But everything in the landscape around them spoke of autumn. The sea was roaring hollowly in the distance, the fields were bare and sere, scarfed with goldenrod, the brook valley below Green Gables overflowed with asters of ethereal purple, and the Lake of Shining Waters was blue -- blue -- blue; not the changeful blue of spring, nor the pale azure of summer, but a clear, steadfast, serene blue, as if the water were past all moods and tenses of emotion and had settled down to a tranquility unbroken by fickle dreams.

"It has been a nice summer," said Diana, twisting the new ring on her left hand with a smile. "And Miss Lavendar's wedding seemed to come as a sort of crown to it. I suppose Mr. and Mrs. Irving are on the Pacific coast now."

"It seems to me they have been gone long enough to go around the world," sighed Anne. "I can't believe it is only a week since they were married. Everything has changed. Miss Lavendar and Mr. and Mrs. Allan gone -- how lonely the manse looks with the shutters all closed! I went past it last night, and it made me feel as if everybody in it had died."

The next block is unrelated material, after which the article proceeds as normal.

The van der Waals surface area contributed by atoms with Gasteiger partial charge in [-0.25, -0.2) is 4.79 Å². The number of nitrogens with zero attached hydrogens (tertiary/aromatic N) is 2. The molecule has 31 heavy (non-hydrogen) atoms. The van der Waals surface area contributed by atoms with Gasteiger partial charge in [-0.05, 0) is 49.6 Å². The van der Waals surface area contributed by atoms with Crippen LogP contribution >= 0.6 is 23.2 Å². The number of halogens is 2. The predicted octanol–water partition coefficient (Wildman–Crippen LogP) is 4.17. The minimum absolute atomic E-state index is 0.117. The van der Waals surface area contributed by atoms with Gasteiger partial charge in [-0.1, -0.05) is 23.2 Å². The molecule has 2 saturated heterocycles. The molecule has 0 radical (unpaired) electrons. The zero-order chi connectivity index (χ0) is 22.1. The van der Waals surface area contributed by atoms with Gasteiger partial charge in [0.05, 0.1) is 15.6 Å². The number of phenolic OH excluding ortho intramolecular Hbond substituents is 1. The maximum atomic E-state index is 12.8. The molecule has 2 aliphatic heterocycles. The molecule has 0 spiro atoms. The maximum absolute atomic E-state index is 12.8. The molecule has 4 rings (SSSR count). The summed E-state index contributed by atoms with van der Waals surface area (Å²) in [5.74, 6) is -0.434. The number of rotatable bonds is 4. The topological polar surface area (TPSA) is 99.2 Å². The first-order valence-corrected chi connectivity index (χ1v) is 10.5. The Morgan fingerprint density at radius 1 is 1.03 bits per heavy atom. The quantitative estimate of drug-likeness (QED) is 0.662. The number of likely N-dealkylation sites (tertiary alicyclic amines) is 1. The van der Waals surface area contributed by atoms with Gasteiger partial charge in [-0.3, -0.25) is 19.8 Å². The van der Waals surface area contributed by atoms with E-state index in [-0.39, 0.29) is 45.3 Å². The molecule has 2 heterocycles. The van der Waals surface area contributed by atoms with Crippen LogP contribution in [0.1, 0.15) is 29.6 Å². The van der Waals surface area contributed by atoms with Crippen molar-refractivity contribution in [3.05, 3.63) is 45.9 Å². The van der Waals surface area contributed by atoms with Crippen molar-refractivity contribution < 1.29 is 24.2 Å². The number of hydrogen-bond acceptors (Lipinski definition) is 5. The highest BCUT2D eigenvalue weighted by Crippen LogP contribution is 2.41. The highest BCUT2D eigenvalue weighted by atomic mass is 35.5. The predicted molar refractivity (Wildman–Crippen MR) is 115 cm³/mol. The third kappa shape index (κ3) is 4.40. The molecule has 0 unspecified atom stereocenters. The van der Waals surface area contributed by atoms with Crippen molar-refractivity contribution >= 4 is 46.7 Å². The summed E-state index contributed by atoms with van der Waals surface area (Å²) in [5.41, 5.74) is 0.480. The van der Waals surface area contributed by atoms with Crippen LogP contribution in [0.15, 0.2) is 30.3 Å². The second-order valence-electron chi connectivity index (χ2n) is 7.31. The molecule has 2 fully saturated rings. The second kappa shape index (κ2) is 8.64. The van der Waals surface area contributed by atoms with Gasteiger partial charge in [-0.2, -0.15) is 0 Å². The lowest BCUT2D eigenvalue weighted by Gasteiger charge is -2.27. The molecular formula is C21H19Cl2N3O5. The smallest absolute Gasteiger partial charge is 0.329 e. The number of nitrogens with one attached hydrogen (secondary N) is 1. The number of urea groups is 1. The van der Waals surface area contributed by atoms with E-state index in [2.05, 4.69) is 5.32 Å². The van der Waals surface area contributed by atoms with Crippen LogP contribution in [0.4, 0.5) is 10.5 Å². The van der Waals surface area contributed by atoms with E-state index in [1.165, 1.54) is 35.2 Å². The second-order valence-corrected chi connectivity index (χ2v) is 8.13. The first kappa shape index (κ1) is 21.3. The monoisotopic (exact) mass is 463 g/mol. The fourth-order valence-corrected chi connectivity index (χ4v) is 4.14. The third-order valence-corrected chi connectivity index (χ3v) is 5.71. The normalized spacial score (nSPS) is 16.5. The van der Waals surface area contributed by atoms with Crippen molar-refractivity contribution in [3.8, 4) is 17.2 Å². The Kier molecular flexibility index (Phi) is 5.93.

"We'll never get another minister as nice as Mr. Allan," said Diana, with gloomy conviction. "I suppose we'll have all kinds of supplies this winter, and half the Sundays no preaching at all. And you and Gilbert gone -- it will be awfully dull."

"Fred will be here," insinuated Anne slyly.

"When is Mrs. Lynde going to move up?" asked Diana, as if she had not heard Anne's remark.